Discovery of new neural pathway may lead to preventing relapses in addicts.
Researchers at the University at Buffalo have discovered a previously unknown neural pathway that can regulate changes made in the brain due to cocaine use, providing new insight into the molecular basis of cocaine addiction.
“Addiction is a life-long affliction manifested by episodes of relapse, despite prolonged abstinence,” says Amy Gancarz, PhD, lead author of the study, which was published on June 1 in an Advance Online Publication in Nature Neuroscience. “There is a need to more fully understand the long-term molecular changes in the brain involved in drug craving and relapse.”
Gancarz, a former postdoctoral associate with the UB Research Institute on Addictions (RIA), worked on the study under the direction of senior author David Dietz, PhD, assistant professor in the Department of Pharmacology and Toxicology in UB’s School of Medicine and Biomedical Sciences. Dietz is also a faculty member in UB’s Neuroscience Program and an affiliated scientist with RIA.
The study found that by manipulating the activity of Activin receptors — receptors found in the brain — the researchers were able to increase or decrease cocaine-taking and relapse behavior in animal models. The study focused, specifically, on Activin receptors in regions of the brain that are involved in pleasure and reward.
“There are changes in the brain caused by drug use that occur and persist, but are only unmasked after withdrawal from a drug — in this case, cocaine,” Dietz says. “Cocaine use alters the connections between certain neurons through changes in the shape of the cells.”
The researchers discovered that the Activin pathway controls the ability of cocaine to induce this change in the neurons and determined that the Activin receptor may control this response to cocaine by regulating the expression of a number of genes.
“Understanding this critical pathway will help us pursue new directions in potential pharmacological and gene therapies to prevent drug relapses,” Dietz says. “If we can control this pathway, we may be able to help prevent relapses in people who have been abstinent from cocaine.”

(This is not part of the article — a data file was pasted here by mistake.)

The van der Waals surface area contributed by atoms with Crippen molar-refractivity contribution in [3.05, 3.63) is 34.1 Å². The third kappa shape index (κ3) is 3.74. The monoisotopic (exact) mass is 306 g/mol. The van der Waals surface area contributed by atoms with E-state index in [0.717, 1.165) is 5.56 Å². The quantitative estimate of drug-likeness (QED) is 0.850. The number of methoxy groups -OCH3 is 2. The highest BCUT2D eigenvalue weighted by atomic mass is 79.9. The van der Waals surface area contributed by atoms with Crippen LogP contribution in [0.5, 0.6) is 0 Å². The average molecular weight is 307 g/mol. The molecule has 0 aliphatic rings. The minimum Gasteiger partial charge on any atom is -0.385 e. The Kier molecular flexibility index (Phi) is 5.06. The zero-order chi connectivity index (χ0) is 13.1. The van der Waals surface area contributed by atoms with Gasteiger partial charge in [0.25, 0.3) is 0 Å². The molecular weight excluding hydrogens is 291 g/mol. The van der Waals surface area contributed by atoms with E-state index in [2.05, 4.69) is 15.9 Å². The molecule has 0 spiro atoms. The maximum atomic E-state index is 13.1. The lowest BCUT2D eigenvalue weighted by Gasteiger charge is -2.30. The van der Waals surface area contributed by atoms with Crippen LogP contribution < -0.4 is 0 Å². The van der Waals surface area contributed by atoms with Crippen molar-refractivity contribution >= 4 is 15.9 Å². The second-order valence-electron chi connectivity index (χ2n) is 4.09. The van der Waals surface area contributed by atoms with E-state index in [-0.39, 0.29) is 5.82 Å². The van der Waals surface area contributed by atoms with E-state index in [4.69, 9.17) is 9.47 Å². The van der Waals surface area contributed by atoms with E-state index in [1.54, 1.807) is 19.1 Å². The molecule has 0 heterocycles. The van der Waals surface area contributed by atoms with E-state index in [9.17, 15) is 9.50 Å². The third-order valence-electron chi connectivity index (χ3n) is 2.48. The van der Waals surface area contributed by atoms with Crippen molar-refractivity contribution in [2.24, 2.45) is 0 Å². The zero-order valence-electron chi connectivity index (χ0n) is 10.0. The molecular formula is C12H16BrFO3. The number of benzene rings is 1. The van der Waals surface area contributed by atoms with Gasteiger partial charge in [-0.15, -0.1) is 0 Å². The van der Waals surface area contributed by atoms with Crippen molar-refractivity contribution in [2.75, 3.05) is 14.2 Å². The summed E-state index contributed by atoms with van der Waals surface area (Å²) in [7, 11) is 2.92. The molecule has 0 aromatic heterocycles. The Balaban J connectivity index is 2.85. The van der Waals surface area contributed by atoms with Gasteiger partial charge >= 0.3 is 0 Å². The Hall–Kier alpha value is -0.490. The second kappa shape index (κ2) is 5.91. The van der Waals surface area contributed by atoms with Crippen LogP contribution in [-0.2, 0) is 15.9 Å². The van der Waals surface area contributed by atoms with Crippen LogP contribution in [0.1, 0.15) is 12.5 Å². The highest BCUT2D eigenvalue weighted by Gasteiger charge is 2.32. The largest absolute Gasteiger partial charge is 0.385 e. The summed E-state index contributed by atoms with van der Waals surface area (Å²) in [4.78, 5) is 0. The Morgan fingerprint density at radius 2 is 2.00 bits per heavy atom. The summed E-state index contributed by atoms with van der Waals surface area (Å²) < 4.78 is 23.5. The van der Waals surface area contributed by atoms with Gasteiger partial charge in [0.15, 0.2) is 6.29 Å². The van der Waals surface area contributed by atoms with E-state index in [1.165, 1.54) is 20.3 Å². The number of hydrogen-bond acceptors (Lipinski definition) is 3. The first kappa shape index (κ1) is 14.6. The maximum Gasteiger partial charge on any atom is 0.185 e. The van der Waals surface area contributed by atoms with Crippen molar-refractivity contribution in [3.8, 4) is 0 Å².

About this addiction research
Study co-authors include Zi-Jun Wang, PhD, Gabrielle L. Schroeder, PhD, Kevin M. Braunscheidel, PhD, Lauren E. Mueller, PhD, Monica S. Humby, PhD, Aaron Caccamise, PhD, Jennifer A. Martin, PhD, and Karen C. Dietz, PhD, of the UB Department of Pharmacology and Toxicology; Diane Damez-Werno, PhD, of the Icahn School of Medicine at Mount Sinai, New York; and Rachael L. Neve, PhD, of the Department of Brain and Cognitive Sciences, Massachusetts Institute of Technology.
Source: Cathy Wilde – University at Buffalo Image Credit: Image is credited to Mikael Häggström Original Research:Abstract for “Activin receptor signaling regulates cocaine-primed behavioral and morphological plasticity” by Amy M Gancarz, Zi-Jun Wang, Gabrielle L Schroeder, Diane Damez-Werno, Kevin M Braunscheidel, Lauren E Mueller, Monica S Humby, Aaron Caccamise, Jennifer A Martin, Karen C Dietz, Rachael L Neve and David M Dietz in Nature Neuroscience. Published online June 1 2015 doi:10.1038/nn.4036
Activin receptor signaling regulates cocaine-primed behavioral and morphological plasticity
Activin receptor signaling, including the transcription factor Smad3, was upregulated in the rat nucleus accumbens (NAc) shell following withdrawal from cocaine. Direct genetic and pharmacological manipulations of this pathway bidirectionally altered cocaine seeking while governing morphological plasticity in NAc neurons. Thus, Activin/Smad3 signaling is induced following withdrawal from cocaine, and such regulation may be a key molecular mechanism underlying behavioral and cellular plasticity in the brain following cocaine self-administration.
“Activin receptor signaling regulates cocaine-primed behavioral and morphological plasticity” by Amy M Gancarz, Zi-Jun Wang, Gabrielle L Schroeder, Diane Damez-Werno, Kevin M Braunscheidel, Lauren E Mueller, Monica S Humby, Aaron Caccamise, Jennifer A Martin, Karen C Dietz, Rachael L Neve and David M Dietz in Nature Neuroscience. Published online June 1 2015 doi:10.1038/nn.4036